Native advertising is one of the great buzz phrases of this media age.
But what does native advertising actually mean?
As with any new trend, particularly those where large sums of cash are involved, it seems there are as many definitions as there are interested parties.
Is it just another term for an advertorial?
Or is it, as John Oliver contends, a dangerous blurring of the boundaries between church and state; an unwelcome opportunity for brands to use their wealth to dictate the way the news is reported?
Certainly that’s a possibility if media organisations allow their editorial integrity to be compromised by advertisers’ interests.
But I think there’s a more fundamental issue with native advertising. The focus seems to be entirely on the ‘native’ bit, not the ‘advertising’ bit.
It’s easy to see why. The whole subject of ‘native’ is potentially very confusing and raises lots of difficult questions.
If an advertiser pays a media organisation to produce an article or video that looks just everything else that media organisation creates then is that just an advertorial?
Even if it is better produced and less obviously marked as an ‘advertisement feature’ than in the past?
And how useful is it for an advertiser to blend in completely with the surrounding editorial?
It is the lack of brand disclosure to which John Oliver most strongly objects, and leads to confusion and mistrust among consumers.
If the subject matter is contentious (fracking, perhaps?) then arguably it is in the advertiser’s interests to go for full camouflage and make it to look as though the piece was produced by the media organisation itself.
But assuming the end goal is to make the public better disposed towards a particular brand or service, then surely at some point the advertiser has to reveal itself?
At which point there’s a risk the consumer feels duped and the result for the brand is neutral or even negative.
In his Media Week article explaining why Vizeum is adding the term ‘co-owned’ to the paid, owned and earned mix, Scott Magee suggests there needs to be a point of equilibrium between the consumer brand and the media brand.
I think ‘co-owned’ is a useful way to think about partnerships to ensure that both parties are represented equally.
But it doesn’t get to the heart of the native advertising issue.
So here’s a thought. Maybe it’s not the ‘native’ bit that’s the problem at all. Maybe the ‘advertising’ bit is where the issue lies.
You see we’re all conditioned to know what advertising looks like. It’s the 30” spot in between the TV programmes, or the 25×4 press ad tucked away in the corner of the page, or the MPU sat neatly to one side of the screen away from the editorial.
Advertising is the state to editorial’s church. Separate and distinct. Each in its place; one feeding off the other.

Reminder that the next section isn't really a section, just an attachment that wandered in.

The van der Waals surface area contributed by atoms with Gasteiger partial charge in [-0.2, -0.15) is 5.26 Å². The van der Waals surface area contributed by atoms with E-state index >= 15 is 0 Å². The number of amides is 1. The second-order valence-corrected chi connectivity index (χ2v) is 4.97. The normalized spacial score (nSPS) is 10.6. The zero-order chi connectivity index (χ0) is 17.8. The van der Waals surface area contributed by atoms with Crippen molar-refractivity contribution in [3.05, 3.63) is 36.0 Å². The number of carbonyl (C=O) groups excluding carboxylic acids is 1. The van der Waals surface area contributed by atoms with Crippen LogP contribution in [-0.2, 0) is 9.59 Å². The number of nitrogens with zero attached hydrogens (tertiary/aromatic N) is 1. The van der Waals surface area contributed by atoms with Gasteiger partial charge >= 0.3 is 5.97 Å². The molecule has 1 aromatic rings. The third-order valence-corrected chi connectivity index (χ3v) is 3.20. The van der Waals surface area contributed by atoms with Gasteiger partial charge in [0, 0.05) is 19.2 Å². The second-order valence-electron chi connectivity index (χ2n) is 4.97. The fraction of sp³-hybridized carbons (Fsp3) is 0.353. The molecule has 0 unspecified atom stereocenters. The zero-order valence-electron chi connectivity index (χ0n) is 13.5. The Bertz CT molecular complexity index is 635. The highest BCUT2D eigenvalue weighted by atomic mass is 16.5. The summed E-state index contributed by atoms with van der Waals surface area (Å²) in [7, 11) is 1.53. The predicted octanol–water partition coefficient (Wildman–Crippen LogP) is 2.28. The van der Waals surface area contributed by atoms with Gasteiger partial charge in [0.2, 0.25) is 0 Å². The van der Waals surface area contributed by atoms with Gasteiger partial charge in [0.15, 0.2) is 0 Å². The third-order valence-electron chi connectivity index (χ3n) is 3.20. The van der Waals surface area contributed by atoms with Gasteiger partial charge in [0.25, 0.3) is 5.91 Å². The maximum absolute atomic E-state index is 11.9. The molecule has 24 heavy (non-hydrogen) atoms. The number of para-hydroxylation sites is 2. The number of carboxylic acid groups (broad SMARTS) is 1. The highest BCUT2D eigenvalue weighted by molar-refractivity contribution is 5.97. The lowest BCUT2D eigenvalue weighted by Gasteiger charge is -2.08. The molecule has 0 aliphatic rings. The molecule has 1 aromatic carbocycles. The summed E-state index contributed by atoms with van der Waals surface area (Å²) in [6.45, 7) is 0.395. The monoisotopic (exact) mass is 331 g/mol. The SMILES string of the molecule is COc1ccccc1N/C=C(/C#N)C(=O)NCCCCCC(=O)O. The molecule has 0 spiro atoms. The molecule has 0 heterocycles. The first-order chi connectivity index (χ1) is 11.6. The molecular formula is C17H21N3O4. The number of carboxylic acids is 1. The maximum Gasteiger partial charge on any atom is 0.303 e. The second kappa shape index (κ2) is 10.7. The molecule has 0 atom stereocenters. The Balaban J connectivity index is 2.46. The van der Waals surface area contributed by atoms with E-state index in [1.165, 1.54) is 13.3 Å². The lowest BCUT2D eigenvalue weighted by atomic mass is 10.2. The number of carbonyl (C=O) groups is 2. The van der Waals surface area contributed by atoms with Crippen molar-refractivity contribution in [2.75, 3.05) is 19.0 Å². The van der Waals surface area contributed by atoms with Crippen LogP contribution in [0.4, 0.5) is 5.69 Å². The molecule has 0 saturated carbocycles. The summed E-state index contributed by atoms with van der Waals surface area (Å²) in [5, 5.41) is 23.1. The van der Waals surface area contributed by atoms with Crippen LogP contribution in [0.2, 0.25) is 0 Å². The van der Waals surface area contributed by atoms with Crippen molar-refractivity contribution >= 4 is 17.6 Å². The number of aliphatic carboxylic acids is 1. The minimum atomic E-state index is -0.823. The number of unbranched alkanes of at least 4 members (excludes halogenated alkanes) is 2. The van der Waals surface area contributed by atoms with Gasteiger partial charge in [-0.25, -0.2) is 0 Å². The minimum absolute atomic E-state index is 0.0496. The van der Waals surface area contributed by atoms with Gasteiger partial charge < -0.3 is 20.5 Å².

And that’s fine. Advertising works. Good old-fashioned traditional advertising is still in rude health, despite what some folk would have you believe.
I think the problem comes when traditional advertising isn’t the best way for an advertiser to communicate with its target audience.
A 25×4 ad in a newspaper might work just fine, but the physical size of a mobile banner on a newspaper smartphone app means it won’t have the same impact or allow the advertiser to impart the same amount of information, even when placed next to exactly the same piece of editorial.
When confronted with this situation the advertiser’s choices are to a) not advertise on mobile and accept the reduction in reach, b) continue to advertise on mobile but accept the reduction in impact, or c) do something entirely different in mobile that doesn’t look like traditional advertising but will still reach and influence the right people.
Smart advertisers are therefore looking to create experiences that make best use of the device they will be seen on. And often that isn’t an ad.
In many cases they will still use a media organisation for production and distribution, but the primary driver is the need to design content that is native to the platform, not just the media outlet.
This will sometimes take the form of a written article, which is where the advertorial comparison generally comes in.
But images, games, gifs, videos, quizzes, polls and the like could all be categorised as ‘native advertising’ if they’ve been specifically designed to fit within the environment in which they are consumed.
They’re definitely not advertorials.
And I don’t think consumers have too much of an issue with that type of content, judging by the regularity with which Buzzfeed or Us Vs Th3m pop up in my Facebook or Twitter feed at least.
Advertising? Not as we know it.
I’d say we need to stop worrying about ‘advertising’, native or otherwise, and start thinking more broadly about smart ways to communicate effectively with target audiences.